THE BLACK WARRIOR.
PLATE LXXXVI. Male and Female.
Long before I discovered this fine Hawk, I was anxious to have an opportunity of honouring some new species of the feathered tribe with the name of my excellent friend Dr Richard Harlan of Philadelphia. This I might have done sooner, had I not waited until a species should occur, which in its size and importance should bear some proportion to my gratitude toward that learned and accomplished friend.
The Hawks now before you were discovered near St Francisville, in Louisiana, during my late sojourn in that State, and had bred in the neighbourhood of the place where I procured them, for two seasons, although they had always eluded my search, until, at last, as I was crossing a large cotton field, one afternoon, I saw the female represented in the Plate standing perched on the top of a high belted tree in an erect and commanding attitude. It looked so like the Black Hawk (Falco niger) of Wilson, that I apprehended what I had heard respecting it might prove incorrect. I approached it, however, when, as if it suspected my evil intentions, it flew off, but after at first sailing as if with the view of escaping from me, passed over my head, when I shot at it, and brought it winged to the ground. No sooner had I inspected its eye, its bill, and particularly its naked legs, than I felt assured that it was, as had been represented by those persons who had spoken to me of its exploits, a new species. I drew it whilst alive; but my intentions of preserving it and carrying it to England as a present to the Zoological Society were frustrated by its refusing food. It died in a few days, when I preserved its skin, which, along with those of other rare birds, I have since given to the British Museum, through my friend J. G. Children, Esq. of that Institution.
A few days afterwards I saw the male bird perched on the same tree, but was unable to approach him so long as I had a gun, although he frequently allowed me and my wife to pass close to the foot of the tree when we were on horseback and unarmed. I followed it in vain for nearly a fortnight, from one field to another, and from tree to tree, until our physician, Dr John B. Hereford, knowing my great desire to obtain it, shot it in the wing with a rifle ball, and sent it alive to me. It was still wilder than the female, erected the whole of the feathers of its head, opened its bill, and was ever ready to strike with its talons at any object brought near it. I made my drawing of the male also while still alive.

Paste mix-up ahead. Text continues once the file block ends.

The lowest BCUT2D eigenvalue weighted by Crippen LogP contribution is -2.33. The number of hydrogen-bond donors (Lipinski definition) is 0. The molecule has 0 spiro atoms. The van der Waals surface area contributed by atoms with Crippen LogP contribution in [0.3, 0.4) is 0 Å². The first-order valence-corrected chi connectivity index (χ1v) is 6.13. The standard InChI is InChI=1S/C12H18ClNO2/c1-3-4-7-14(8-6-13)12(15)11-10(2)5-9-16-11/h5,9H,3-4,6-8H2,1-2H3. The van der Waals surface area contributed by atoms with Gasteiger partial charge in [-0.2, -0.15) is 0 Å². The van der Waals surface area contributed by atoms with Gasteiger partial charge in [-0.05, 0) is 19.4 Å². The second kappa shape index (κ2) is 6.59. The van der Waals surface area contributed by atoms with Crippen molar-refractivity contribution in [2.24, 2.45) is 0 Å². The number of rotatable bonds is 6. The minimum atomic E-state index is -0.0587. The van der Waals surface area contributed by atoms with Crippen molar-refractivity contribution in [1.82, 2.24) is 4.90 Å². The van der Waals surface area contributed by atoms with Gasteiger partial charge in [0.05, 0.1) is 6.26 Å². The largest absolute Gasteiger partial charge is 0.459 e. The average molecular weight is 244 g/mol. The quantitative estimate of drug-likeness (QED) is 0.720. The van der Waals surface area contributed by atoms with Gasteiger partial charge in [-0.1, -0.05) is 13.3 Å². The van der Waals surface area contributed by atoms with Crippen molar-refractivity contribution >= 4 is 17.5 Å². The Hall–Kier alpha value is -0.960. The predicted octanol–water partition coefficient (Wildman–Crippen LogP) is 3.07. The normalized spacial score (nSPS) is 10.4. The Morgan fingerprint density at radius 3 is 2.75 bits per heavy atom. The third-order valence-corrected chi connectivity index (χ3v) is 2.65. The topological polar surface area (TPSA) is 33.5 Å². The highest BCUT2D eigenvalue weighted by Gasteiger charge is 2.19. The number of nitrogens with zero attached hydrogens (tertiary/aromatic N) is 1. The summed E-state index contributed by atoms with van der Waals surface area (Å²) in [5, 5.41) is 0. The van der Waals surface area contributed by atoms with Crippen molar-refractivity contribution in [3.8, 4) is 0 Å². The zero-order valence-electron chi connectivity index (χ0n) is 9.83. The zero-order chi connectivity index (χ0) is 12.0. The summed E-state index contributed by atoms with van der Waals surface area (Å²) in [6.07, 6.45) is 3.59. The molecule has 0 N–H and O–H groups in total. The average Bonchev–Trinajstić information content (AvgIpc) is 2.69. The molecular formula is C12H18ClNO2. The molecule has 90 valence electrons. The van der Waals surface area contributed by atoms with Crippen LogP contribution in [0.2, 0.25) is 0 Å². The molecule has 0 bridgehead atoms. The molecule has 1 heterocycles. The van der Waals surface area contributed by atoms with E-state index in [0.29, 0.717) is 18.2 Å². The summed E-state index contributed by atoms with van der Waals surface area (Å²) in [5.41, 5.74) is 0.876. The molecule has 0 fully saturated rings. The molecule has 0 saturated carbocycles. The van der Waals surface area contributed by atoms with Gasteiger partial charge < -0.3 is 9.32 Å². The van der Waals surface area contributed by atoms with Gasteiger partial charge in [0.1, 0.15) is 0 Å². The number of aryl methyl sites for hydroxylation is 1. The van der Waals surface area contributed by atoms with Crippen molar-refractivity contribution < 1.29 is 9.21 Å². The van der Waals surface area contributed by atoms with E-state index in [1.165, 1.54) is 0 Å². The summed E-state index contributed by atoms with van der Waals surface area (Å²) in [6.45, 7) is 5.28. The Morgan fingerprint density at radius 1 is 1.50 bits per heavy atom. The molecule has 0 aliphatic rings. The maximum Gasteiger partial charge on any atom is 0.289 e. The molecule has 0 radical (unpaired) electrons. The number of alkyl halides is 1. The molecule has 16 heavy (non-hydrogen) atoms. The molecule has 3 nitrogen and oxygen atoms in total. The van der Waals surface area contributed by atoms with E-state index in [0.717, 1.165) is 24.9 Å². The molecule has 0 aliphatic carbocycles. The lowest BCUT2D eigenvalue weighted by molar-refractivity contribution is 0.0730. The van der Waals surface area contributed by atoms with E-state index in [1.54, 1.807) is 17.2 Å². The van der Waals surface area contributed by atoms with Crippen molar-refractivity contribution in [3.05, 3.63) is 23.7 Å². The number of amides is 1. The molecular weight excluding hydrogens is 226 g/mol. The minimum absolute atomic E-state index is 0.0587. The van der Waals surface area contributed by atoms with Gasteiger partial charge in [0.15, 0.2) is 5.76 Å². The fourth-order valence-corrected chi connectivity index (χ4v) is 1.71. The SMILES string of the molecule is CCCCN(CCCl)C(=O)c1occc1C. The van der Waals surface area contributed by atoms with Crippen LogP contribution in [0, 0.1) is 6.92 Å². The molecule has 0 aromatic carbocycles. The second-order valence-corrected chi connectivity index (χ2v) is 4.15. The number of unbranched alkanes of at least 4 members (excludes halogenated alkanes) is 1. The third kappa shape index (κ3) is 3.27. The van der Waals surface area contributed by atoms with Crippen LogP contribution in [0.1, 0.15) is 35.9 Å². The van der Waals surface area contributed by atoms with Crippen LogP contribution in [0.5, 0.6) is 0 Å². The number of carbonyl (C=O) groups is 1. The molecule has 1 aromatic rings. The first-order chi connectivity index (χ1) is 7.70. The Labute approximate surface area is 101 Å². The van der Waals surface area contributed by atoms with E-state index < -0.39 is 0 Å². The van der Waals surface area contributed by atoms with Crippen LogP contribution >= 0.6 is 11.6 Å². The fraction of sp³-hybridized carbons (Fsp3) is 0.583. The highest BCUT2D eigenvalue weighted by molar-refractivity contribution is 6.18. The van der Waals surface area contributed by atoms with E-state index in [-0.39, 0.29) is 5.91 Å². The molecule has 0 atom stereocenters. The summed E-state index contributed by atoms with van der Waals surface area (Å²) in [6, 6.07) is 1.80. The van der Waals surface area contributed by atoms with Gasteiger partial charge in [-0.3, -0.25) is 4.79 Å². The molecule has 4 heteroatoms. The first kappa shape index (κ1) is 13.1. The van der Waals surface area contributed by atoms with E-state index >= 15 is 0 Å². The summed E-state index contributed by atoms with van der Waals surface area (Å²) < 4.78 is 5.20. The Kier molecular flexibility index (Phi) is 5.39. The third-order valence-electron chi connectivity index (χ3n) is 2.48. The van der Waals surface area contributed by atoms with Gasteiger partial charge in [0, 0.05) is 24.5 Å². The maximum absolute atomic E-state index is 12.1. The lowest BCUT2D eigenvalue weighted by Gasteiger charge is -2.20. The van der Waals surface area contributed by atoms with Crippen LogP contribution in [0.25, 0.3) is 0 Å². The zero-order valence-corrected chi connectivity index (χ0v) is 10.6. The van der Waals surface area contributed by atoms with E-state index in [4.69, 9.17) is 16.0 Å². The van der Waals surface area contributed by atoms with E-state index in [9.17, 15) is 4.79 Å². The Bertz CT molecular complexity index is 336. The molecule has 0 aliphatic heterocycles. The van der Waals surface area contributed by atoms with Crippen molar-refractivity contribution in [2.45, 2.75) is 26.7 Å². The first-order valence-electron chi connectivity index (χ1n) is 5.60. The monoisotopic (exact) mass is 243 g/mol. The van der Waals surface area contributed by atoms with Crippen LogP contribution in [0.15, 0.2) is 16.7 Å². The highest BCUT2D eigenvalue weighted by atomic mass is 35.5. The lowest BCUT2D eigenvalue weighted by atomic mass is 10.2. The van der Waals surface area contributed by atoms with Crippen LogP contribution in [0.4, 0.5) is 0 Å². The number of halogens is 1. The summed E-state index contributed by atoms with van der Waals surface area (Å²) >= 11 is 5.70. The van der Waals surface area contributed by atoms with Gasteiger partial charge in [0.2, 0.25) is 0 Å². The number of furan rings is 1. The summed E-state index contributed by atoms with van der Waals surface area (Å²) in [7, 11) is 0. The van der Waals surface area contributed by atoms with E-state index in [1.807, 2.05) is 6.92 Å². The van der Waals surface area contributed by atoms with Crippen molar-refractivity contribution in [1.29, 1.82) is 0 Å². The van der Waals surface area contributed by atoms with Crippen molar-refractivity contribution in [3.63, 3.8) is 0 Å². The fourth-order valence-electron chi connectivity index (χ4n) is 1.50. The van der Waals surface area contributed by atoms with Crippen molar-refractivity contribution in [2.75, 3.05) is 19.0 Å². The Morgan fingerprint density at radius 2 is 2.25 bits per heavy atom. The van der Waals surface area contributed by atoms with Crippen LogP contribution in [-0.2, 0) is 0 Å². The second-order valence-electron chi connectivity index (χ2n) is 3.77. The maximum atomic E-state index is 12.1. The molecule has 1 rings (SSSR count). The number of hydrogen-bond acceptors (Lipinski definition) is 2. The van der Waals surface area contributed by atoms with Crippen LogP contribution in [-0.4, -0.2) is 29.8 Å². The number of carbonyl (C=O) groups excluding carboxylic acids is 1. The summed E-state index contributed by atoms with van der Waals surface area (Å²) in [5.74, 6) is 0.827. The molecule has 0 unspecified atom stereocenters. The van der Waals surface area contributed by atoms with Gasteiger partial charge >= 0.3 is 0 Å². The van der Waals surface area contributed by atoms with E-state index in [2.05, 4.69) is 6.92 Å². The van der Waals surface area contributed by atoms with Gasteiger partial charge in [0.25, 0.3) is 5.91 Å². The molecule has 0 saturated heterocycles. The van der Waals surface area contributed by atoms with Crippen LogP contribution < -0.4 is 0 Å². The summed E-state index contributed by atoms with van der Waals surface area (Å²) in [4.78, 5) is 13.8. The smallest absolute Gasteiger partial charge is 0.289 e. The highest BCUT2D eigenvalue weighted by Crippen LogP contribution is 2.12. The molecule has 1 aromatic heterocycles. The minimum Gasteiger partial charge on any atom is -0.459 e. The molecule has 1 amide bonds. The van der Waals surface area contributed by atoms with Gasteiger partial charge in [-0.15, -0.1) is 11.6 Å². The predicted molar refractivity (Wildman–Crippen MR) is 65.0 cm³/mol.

This species, although considerably smaller than the Red-tailed Hawk, to which it is allied, is superior to it in flight and daring. Its flight is rapid, greatly protracted, and so powerful as to enable it to seize its prey with apparent ease, or effect its escape from its stronger antagonist, the Red-tail, which pursues it on all occasions.
The Black Warrior has been seen to pounce on a fowl, kill it almost instantly, and afterwards drag it along the ground for several hundred yards, when it would conceal it, and return to feed upon it in security. It was not observed to fall on Hares or Squirrels, but at all times evinced a marked preference for common Poultry, Partridges, and the smaller species of Wild Duck.
I was told that the young birds appeared to be of a leaden-grey colour at a distance, but at the approach of winter became as dark as the parents. None of them were to be seen at the time when I procured the latter. Of its nest or eggs nothing is yet known. My friends Messrs Johnson and Carpenter frequently spoke of this Hawk to me immediately after my return to Louisiana from Europe, which took place in November 1829. I have a skin of this bird in my possession. Should its nest be discovered, and should I have an opportunity of becoming more acquainted with its habits, I shall not fail to give you an account of my observations.
Adult Male. Plate LXXXVI. Fig. 1.
Bill short, robust, as broad as deep at the base, compressed towards the end; upper mandible nearly straight, and sloping in its dorsal outline, curved towards the tip, which is declinate, trigonal, acute, the sides convex, the edges acute, overlapping, with a rounded process on each side; lower mandible convex in its dorsal outline and on the sides, the tip rounded. Nostrils oval, oblique, in the fore part of the cere. Head very large, neck short, body robust. Feet of ordinary length; tarsus a little compressed, scutellate before and behind, reticularly scaly on the sides; toes scutellate above, scaly on the sides, tubercular and scabrous beneath; claws curved, roundish, very acute.
Plumage compact, feathers of the head and neck short and rounded, tibial feathers elongated and loose at the tips. Wings long; first quill short, fourth longest, third and fifth equal, the first primaries cut out on the inner web towards the end. Tail longish, ample, of twelve broad, rounded feathers.
Bill light blue, black towards the end; cere and angles of the mouth yellowish-green. Iris light yellowish-brown. Feet dull greenish-yellow, claws black.
The general colour of the plumage is deep chocolate-brown, the under parts lighter, the feathers there being margined with light brown. Tail lighter than the back, and rather narrowly barred with brownish-black, the tips brownish-red. Under wing-coverts whitish, spotted with deep brown.
Length 21 inches, extent of wings 45; bill along the back 1½, along the gap, from the tip of the lower mandible, 1½; tarsus 1¾.
Adult Female. Plate LXXXVI. Fig. 2.
The female resembles the male in external appearance.
Length 22 inches; bill along the back 1½.
This species bears a strong resemblance to the Common Buzzard (Falco Buteo) of Europe, from which, however, it differs in having the head broader, the legs stouter, and the general colour of the plumage darker. It is also considerably larger.